Definition of ambiguously in English:

ambiguously

adverb

  • 1So as to be open to more than one interpretation:

    ‘the new clause is ambiguously worded’
    • ‘Every line, both verbal and musical, is ambiguously literal and self-critical.’
    • ‘The set of four gouaches on paper ambiguously stages tensions among the four men in a barren gray landscape.’
    • ‘It is a surrealistic tale ambiguously told on the subject of alien abduction.’
    • ‘To casually term her the "love" of a social inferior is playing fast and loose, or at the very least, unnecessarily ambiguously, with the evidence.’
    • ‘Extracts from the novel are included, which show somewhat ambiguously the conventionalism of the writer.’
    • ‘The painting is a self-portrait with the figure ambiguously caught somewhere in the mid-ground of opposing bedroom mirrors’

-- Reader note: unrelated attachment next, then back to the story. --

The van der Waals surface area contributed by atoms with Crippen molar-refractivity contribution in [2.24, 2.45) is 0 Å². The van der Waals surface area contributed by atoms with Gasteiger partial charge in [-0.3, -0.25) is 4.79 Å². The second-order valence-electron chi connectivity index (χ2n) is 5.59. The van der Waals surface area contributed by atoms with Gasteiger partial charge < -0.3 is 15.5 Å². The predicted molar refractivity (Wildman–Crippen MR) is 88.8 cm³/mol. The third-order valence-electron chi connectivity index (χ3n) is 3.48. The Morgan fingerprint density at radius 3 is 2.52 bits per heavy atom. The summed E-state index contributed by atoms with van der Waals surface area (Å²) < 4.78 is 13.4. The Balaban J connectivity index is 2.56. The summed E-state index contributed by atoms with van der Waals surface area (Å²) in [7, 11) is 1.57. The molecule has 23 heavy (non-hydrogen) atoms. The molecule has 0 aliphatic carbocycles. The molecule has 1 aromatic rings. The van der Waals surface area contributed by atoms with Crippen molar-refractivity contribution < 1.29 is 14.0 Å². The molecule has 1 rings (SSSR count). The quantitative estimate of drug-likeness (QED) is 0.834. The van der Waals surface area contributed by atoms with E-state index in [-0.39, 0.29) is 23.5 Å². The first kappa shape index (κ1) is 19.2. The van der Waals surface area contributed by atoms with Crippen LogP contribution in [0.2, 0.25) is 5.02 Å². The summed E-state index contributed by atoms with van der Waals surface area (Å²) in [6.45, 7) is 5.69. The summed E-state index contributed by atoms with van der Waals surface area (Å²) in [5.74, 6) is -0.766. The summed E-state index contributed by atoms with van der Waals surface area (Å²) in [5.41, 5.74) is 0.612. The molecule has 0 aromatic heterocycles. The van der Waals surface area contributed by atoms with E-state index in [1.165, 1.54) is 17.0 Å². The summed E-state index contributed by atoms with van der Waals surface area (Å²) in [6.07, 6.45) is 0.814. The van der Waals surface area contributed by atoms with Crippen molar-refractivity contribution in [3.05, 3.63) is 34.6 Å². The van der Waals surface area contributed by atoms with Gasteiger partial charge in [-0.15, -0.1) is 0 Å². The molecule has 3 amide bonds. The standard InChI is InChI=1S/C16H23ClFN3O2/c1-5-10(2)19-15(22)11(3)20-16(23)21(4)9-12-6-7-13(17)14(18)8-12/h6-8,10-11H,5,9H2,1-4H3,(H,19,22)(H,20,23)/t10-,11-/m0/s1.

• ‘Such poems as these complicitly and ambiguously critique racism, sexism, and violence.’
    • ‘Her record company launched a campaign to re-situate her not as an Anglo singer with an ambiguously "foreign-sounding" last name.’
    • ‘Forgiveness was the punctum I found in Unforgiven and which is already there in the text, if ambiguously.’
    • ‘They suggest that female characters are often ambiguously placed as retributive agents and eroticized victims of violence.’
    1. 1.1 So as to be open to doubt or uncertainty:
      ‘a developing adolescent of ambiguously defined sexuality’

Pronunciation

ambiguously

/amˈbɪɡjʊəsli/